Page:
2 PreWriting Activities Your Students MUST DO Before Writing the Argument Essay
Drafting arguments is one of my favorite writing units of the entire school year. As students enter Middle School and High School, they leave the safety of the small family unit and begin to see the world in which they live on a much larger scale. Fortunately or unfortunately, all of this world’s major issues come right along with this new awareness. Children become exceedingly passionate about debating many of these issues as they seek resolutions for these problems. For this reason, I never assign a particular argument or issue to my students. I have found that students are extremely passionate about a variety of issues currently facing our world: LGBT issues/laws, women’s rights issues, Black Lives Matter, racial discrimination issues, school administration decisions, global warming, etc. Each year, I am surprised and moved by the ideas generated and topics argued with such intensity and vigor!
I love allowing students to choose their own issue for this argument essay, but that can be difficult for students who do not immediately know their topic or issue. I have found two techniques that really get students thinking about the issues that may resonate with them prior to their research and drafting stages of writing.
1. The Chart Paper Brainstorm and Gallery Walk
This is a whole class, collaborative, brainstorming session. To prepare for this discussion, I take all of the desks and push them out into a large circle, leaving a large space in the middle of the classroom. I then take a massive piece of chart paper and lay this inside that large open space. As students enter the classroom, they each pick a Flair Pen or Sharpie. (I know that I am not the only teacher who has a massive selection of each, but a marker would work as well!) Then, I write “arguable topics” in the center of this chart paper. I ask students to use their writing utensil to write down as many ideas as they can. I explain that the goal of this exercise is to fill this large piece of paper with words, connections, lines, pictures, mind-maps, and lists. As an added incentive, I tell my students that the class with the most detailed and comprehensive brainstorming chart will get a reward the following day- this, as you may imagine, has been extremely effective!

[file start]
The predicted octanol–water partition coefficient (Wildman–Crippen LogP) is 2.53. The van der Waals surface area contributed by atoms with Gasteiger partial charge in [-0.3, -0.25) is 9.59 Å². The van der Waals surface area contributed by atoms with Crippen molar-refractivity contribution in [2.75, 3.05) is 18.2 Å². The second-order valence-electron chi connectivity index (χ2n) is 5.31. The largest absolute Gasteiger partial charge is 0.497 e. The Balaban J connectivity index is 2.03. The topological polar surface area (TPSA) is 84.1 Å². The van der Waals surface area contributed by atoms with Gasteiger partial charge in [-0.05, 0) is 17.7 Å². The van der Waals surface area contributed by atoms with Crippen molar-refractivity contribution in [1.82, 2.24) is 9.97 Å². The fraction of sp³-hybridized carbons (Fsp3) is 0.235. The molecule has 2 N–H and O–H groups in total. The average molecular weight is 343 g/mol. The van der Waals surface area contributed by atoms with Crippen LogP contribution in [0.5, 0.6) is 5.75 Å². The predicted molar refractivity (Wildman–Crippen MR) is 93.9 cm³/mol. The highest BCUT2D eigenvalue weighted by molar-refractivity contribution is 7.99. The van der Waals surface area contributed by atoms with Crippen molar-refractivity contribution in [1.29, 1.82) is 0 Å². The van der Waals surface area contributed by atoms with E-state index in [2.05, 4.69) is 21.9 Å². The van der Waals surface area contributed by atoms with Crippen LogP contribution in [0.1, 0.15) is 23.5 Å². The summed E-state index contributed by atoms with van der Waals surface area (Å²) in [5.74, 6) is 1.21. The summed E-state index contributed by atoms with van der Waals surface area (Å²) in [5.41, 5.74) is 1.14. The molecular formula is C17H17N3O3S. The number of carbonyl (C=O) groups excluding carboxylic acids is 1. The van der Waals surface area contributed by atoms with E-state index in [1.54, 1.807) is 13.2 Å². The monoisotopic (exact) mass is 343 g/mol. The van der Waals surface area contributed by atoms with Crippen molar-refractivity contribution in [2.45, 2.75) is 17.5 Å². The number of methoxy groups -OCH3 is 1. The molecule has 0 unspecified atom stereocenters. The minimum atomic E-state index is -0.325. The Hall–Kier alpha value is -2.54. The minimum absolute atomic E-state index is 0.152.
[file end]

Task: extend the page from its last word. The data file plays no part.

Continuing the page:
Students can chat with their neighbors, add on to another topic idea, discuss with me, and/or draw a picture or visual representation. I ask them to draw large lines to connect similar ideas/issues/topics. I encourage them to mind-map similar ideas or issues. They may write down as many sides to an issue as they can find! They also have free access to their devices so they can research as needed. I often find that students’ passions begin to unfold right on this very paper. Conversations are lively and engaged, and all students feel safety in participating, as they need not share verbally with the class. My artists make visual representations, my concrete thinkers make lists, my abstract thinkers make maps, my social butterflies discuss first and write second, my quiet introverts research and then write independently. Every student is engaged, and all students are creating and building topics!
My role during this brainstorm is to facilitate conversations, either as a whole class, or with small groups as they collaborate. As all good teachers do on occasion, I may guide the topics as needed, or lead students into narrowing a topic further as they continue to brainstorm on the topics.
When this chart paper is full of student-generated ideas, we hang these in the classroom (and hallway) for students. Students can then take a gallery walk of all chart paper brainstorms to find a topic/issue/idea that resonates uniquely with them.